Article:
I can't get enough of this region: the food, the people, the places, the weather, the sights, the language....It's a shame I have to come home. But then I realize something cool about myself, as I'm thinking this: part of what's going to make me an excellent teacher is my openness to people who are different from me. In fact, not just openness - excitedness or interest or something. It's what makes me able to hang at these hostels, with a bunch of (let's face it) sometimes weird's what makes it so much fun. But my drive to use that part of my personality and others to really serve a population that deserves high quality teachers is what really brings it all together.

It's funny, because I was thinking about this trip today, and how it's probably the best thing I've ever done for myself. Oddly enough, I'm not doing very much soul searching, not like I thought I would. I'm mostly just RELAXING....which is what I needed anyway. I know who I am (or who I am becoming), and what I want, but I work too damn hard. So I don't need solitude and soul searching - I need fun and adventure! Exactly what I'm getting.

Photos soon....

Muchos besos!!

Tuesday, March 30, 2010

Isla Mujeres Photos

Here are some photos that show the spirit of Isla Mujeres. I am definitely coming back here. It's so easy and fun to be here. It might make me lazy, though.

The three lies of Isla Mujeres:
1. "I am leaving tomorrow" - the running joke is that everyone comes for a few nights but stays for a few weeks. It is hard to leave
2. "I am not drinking tonight" - even if you aren't getting drunk, you are having a beer or two, because after about 8 pm there is nothing to do but have a beer, and you can't sleep because the music is so loud
3. "I love you" - the same story wherever there are groups of Latin men, I think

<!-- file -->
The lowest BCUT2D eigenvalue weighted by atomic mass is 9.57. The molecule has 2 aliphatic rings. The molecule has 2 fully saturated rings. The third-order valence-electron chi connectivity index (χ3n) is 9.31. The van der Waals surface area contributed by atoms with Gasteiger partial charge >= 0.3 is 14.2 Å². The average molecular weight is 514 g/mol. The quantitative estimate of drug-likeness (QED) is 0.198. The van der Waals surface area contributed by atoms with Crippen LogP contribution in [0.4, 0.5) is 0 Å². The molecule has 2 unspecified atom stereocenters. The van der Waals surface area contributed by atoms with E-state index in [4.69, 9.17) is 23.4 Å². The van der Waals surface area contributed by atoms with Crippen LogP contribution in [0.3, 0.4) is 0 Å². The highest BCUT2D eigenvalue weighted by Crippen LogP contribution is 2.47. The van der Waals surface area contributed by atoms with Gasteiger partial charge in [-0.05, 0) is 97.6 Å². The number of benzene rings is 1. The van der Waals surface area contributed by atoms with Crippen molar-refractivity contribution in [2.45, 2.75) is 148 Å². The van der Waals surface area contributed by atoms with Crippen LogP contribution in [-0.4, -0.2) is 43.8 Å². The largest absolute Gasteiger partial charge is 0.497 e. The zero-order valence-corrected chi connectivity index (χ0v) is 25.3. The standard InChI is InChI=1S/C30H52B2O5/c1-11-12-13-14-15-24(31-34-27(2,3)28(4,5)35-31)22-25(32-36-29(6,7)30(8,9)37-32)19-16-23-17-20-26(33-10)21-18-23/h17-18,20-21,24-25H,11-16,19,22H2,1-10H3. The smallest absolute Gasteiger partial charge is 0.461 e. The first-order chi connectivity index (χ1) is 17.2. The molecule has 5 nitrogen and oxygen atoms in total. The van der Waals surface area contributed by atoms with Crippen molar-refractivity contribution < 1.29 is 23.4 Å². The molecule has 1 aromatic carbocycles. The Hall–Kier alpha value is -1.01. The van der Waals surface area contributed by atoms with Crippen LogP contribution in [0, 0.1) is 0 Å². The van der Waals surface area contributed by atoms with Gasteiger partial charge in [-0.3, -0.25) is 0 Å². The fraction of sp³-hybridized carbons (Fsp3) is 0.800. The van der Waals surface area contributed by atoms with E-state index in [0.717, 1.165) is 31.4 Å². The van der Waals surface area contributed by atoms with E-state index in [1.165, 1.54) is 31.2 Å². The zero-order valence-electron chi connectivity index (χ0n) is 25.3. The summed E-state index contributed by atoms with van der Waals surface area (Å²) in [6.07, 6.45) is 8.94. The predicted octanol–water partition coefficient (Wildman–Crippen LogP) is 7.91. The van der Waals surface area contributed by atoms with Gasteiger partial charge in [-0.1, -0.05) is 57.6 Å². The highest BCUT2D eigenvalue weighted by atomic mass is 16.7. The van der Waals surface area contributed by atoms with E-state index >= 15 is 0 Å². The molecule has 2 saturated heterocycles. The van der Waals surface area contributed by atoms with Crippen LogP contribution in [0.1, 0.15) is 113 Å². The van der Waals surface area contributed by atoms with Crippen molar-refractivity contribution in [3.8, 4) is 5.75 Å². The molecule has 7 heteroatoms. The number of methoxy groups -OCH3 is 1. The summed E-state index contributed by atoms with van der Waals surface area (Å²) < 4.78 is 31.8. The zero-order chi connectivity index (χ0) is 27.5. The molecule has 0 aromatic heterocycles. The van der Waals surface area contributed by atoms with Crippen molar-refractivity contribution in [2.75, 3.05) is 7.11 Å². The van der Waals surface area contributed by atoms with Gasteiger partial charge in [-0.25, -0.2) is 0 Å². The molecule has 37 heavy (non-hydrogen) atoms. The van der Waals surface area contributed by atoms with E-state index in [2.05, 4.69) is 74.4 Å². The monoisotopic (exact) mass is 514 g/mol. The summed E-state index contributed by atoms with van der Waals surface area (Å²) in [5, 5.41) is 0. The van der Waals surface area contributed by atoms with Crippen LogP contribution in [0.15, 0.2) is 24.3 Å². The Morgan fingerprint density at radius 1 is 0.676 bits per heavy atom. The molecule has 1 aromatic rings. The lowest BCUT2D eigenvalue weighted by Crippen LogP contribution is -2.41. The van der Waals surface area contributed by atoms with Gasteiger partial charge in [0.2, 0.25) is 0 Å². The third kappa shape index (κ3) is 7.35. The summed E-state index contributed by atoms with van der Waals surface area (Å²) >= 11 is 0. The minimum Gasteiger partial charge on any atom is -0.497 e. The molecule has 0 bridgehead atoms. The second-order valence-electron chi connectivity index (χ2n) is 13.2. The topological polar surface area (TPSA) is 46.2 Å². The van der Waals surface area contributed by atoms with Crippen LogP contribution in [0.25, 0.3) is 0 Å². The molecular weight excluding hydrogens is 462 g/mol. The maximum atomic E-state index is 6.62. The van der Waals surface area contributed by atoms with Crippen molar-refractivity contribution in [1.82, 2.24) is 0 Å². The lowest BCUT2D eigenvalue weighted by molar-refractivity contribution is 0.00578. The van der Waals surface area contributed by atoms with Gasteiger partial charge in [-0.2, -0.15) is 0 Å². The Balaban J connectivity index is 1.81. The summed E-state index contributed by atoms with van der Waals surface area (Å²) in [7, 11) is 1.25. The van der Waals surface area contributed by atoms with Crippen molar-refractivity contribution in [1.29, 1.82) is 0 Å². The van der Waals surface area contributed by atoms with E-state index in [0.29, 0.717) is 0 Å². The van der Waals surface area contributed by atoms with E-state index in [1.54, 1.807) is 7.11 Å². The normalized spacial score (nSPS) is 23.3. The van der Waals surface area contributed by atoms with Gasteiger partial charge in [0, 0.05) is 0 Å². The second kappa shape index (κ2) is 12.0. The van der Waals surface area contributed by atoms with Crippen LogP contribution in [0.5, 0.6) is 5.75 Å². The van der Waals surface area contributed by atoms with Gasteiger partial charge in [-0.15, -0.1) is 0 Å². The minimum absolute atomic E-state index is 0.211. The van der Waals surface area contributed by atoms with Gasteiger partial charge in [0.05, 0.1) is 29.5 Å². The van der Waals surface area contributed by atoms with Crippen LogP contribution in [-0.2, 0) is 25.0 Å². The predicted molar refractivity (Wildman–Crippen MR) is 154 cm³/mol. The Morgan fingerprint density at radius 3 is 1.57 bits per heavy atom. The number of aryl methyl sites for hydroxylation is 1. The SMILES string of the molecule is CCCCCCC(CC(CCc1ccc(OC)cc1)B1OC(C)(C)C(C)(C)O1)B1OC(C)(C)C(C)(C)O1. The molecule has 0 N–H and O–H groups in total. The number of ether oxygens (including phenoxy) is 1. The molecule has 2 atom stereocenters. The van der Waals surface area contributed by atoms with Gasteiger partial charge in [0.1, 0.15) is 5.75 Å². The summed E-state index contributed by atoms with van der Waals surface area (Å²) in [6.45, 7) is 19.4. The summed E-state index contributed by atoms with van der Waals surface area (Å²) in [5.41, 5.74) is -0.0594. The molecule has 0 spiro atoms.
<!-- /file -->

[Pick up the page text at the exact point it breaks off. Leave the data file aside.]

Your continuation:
So far, I have stuck to my leave date, I have had beers even when I said I am not drinking, and only one man has told me he loves me. Ha! The three lies hold true....

And now, on to some photos, ya? I can't get the captions to work, so here are what the photos are of...I am sick of messing with the layout so deal with the ugly ok?!?!?!

#1: The ferry ride to Isla of the most beautiful boat rides I have ever taken!
#2: Las chicas...
#3: Snorkeling trip...
#4: Kerstin and I!
#5: A typical day..
#6: Me gusta Isla Mujeres...
#7: New friends...Jito, Kerstin y Kian

Sunday, March 28, 2010

Still in Isla Mujeres

I don't want to leave Isla Mujeres. In fact, I think I'll come back and spent my last few days of the trip here. There are so many cool people, and it feels much safer here than in Cancun, of course. It's nice because there are so many turistas here, backpackers and otherwise, so lots of ease getting around and communicating, and all of that. I like it. Tomorrow, I leave to meet Jessie in Cancun, which will be sad and happy, because I will leave here but start a fun week with a good friend.

Not much to update, other than yes, I'm still alive. Been going to the beach during the day, reading a lot, and at night just hanging out at the hostel bar reading or playing games. I love it here. Everyone is very interested in the book I'm reading, Subtractive Schooling, and then I get to talk about teaching. I guess I never will leave it behind anywhere, you know?